And sometimes the statistics are just pure, blatant deceit, designed to mislead by the government and relayed uncritically by news media that are either too eager to support the government or too lazy to apply critical reasoning.
In 1978 for instance, New Nigeria Newspaper presented the Joint Admissions and Matriculation Board result in a front page table suggesting that the then Bendel State candidates for that year’s JAMB admission were more than the entire northern states. This sparked off riot in ABU.
But on a closer examination of the data, the then Bendel State had only about 20 per cent of applicants admitted by JAMB while those who applied and qualified for admission from the north were far less than those from the state.
Very often, politicians, prosecutors, and even scientists are guilty of skewing statistics for their own ends. It’s very tempting to select the data that supports your point of view, especially when careers or funding is at stake.
Keep this in mind, statisticians often do refer to anomalous data as “outliers,” and existence of such may be the result of method bias or built-in systematic. Insurance companies may “cherry-pick” the selection of low-risk, healthier clients that are likely to present a better profit margin.
Another “fruit-based” statistical metaphor arises from comparing apples and oranges, or evaluating two distinct and separate subsets of data as if they are the same.
There are statistics that look convincing, but are often nothing but a façade. Remember those old ads stating, “Cigarette brand X is 90 perr cent smoother than Y?” This is a pure Potemkin number, a logical smoke screen of assigning a specific value to something that can not be measured.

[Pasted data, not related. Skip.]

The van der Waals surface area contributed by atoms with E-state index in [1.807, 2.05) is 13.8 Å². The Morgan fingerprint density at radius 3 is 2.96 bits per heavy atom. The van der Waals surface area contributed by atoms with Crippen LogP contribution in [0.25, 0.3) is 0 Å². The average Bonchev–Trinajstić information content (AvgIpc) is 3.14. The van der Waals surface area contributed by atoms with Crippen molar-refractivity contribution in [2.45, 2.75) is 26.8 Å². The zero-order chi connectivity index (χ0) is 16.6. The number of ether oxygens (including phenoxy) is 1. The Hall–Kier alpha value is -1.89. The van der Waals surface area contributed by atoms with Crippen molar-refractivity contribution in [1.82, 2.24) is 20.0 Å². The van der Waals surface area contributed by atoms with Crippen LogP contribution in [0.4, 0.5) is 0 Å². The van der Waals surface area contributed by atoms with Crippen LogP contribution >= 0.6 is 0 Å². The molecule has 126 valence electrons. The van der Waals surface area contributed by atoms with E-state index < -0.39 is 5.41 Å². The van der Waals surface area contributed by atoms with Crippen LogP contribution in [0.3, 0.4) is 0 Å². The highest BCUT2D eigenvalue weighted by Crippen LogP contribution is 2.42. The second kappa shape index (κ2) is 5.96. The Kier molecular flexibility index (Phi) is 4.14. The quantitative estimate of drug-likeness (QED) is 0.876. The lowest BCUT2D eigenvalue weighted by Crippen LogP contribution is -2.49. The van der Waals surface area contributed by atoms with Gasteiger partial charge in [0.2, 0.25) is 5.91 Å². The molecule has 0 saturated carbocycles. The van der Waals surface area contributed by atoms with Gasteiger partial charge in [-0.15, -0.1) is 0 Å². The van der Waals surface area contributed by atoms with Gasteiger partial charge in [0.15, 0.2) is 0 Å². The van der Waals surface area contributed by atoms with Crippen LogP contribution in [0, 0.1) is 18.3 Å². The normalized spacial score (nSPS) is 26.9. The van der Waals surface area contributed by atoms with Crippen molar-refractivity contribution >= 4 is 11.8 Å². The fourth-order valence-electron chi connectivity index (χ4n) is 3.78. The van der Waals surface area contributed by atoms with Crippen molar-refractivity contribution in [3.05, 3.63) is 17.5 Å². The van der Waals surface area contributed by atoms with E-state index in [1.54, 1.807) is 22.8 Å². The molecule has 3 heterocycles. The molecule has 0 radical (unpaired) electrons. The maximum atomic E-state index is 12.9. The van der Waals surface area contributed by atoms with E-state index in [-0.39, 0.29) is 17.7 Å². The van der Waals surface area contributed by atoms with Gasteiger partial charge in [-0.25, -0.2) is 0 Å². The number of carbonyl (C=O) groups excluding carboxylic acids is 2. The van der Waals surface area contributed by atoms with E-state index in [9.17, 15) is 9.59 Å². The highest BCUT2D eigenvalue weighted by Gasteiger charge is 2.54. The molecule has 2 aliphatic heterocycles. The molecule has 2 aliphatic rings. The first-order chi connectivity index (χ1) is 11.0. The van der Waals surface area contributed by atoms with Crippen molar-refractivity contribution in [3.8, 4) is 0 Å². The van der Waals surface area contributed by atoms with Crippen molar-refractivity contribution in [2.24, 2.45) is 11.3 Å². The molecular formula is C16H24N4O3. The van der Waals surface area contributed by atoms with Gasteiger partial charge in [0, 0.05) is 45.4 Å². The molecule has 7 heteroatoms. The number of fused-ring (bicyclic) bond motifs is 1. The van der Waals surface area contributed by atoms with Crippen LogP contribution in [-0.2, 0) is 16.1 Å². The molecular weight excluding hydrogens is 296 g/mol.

The term comes from an 18th Century legend in Russia, when Prince Gregory Potemkin supposedly used fake villages in Crimea to fool and impress the Empress during her visit. Almost every day, there are news headlines that promote this fallacy. Humans are wonderful at recognising patterns, but this ability can be used against us, often causing us to see connections where none exist.
If statistics were to come out that suggested tennis players suffer higher rates of skin cancer, should we conclude that tennis causes skin cancer? Obviously not, but tennis players do spend more time in the sun, theoretically increasing their skin cancer risk. Indeed, “X causes/cures cancer” is a common version of this fallacy we see in the headlines.
A systematic error typically happens when a hidden bias works its way into the data. For example, take a company that is doing an instant poll of people on the Internet. The pollsters are only getting the slice of the population that is online at the time. Systematic errors are hard to eliminate entirely.
When next you are told that a particular thing is very effective without comparing it to the alternative of doing nothing, or without comparing it to alternatives, just disregard it.
Leaving off information about alternatives is deceptive. Seriously, it is really easy to be deceived by statistics. What is really hard is not to be deceived. Seriously, any time someone uses statistics to back up their point, it is likely that there is some kind of deception in there.